Today, scientific and technological advancements, coupled with growing international and philanthropic investment, are making strides in addressing the “supply-side” challenges of immunization. Addressing the “demand side” challenges assumes relatively greater importance for expanding immunization coverage.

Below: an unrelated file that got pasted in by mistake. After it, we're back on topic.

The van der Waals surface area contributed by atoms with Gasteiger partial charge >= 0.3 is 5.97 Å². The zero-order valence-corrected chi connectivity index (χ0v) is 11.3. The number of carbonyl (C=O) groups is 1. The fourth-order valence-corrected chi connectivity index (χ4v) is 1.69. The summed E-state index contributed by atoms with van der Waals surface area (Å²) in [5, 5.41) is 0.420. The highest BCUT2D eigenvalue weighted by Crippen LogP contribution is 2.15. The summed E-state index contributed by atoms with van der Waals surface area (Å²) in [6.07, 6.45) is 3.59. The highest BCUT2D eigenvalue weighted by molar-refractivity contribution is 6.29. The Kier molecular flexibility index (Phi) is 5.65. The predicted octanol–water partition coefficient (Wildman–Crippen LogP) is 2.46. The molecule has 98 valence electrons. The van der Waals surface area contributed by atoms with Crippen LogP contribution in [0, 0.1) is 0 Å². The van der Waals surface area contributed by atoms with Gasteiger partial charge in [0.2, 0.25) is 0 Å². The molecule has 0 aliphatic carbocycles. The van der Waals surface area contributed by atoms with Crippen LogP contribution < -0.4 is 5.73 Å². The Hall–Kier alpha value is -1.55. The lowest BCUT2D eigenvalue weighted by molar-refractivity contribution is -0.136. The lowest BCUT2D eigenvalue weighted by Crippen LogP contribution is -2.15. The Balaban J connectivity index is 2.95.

In considering African health care practice, it is usual to draw strong distinctions between biomedical and traditional practices, and between public and private health institutions. Whilst distinctions between traditional and biomedical, and between public and private medicine make sense from the vantage point of health professionals, we question how far these distinctions are pertinent in shaping health-seeking behaviour given experience of them. This paper argues that other distinctions are becoming far more important to African therapeutic landscapes to the ways that people evaluate the salience of different health providers to their problems.